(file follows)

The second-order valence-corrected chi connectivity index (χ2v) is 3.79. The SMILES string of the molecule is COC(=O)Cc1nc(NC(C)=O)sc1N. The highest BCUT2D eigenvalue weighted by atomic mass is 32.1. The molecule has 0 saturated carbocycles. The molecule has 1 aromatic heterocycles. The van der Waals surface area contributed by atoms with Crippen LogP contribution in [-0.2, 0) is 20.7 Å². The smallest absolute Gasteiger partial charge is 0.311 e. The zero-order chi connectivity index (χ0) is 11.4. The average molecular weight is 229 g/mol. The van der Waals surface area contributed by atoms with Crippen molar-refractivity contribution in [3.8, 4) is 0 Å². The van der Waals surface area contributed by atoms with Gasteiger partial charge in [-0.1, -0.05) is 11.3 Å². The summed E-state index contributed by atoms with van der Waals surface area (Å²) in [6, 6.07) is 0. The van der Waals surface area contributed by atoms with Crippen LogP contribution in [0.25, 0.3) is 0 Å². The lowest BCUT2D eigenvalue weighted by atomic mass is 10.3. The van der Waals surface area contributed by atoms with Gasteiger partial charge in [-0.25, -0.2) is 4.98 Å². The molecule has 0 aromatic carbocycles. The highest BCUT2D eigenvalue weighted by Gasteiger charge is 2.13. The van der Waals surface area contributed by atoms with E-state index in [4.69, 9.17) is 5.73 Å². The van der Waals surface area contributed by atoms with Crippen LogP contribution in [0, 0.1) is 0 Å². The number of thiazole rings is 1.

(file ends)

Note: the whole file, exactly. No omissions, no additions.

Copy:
The second-order valence-corrected chi connectivity index (χ2v) is 3.79. The SMILES string of the molecule is COC(=O)Cc1nc(NC(C)=O)sc1N. The highest BCUT2D eigenvalue weighted by atomic mass is 32.1. The molecule has 0 saturated carbocycles. The molecule has 1 aromatic heterocycles. The van der Waals surface area contributed by atoms with Crippen LogP contribution in [-0.2, 0) is 20.7 Å². The smallest absolute Gasteiger partial charge is 0.311 e. The zero-order chi connectivity index (χ0) is 11.4. The average molecular weight is 229 g/mol. The van der Waals surface area contributed by atoms with Crippen molar-refractivity contribution in [3.8, 4) is 0 Å². The van der Waals surface area contributed by atoms with Gasteiger partial charge in [-0.1, -0.05) is 11.3 Å². The summed E-state index contributed by atoms with van der Waals surface area (Å²) in [6, 6.07) is 0. The van der Waals surface area contributed by atoms with Crippen LogP contribution in [0.25, 0.3) is 0 Å². The lowest BCUT2D eigenvalue weighted by atomic mass is 10.3. The van der Waals surface area contributed by atoms with Gasteiger partial charge in [-0.25, -0.2) is 4.98 Å². The molecule has 0 aromatic carbocycles. The highest BCUT2D eigenvalue weighted by Gasteiger charge is 2.13. The van der Waals surface area contributed by atoms with E-state index in [4.69, 9.17) is 5.73 Å². The van der Waals surface area contributed by atoms with Crippen LogP contribution in [0, 0.1) is 0 Å². The number of thiazole rings is 1.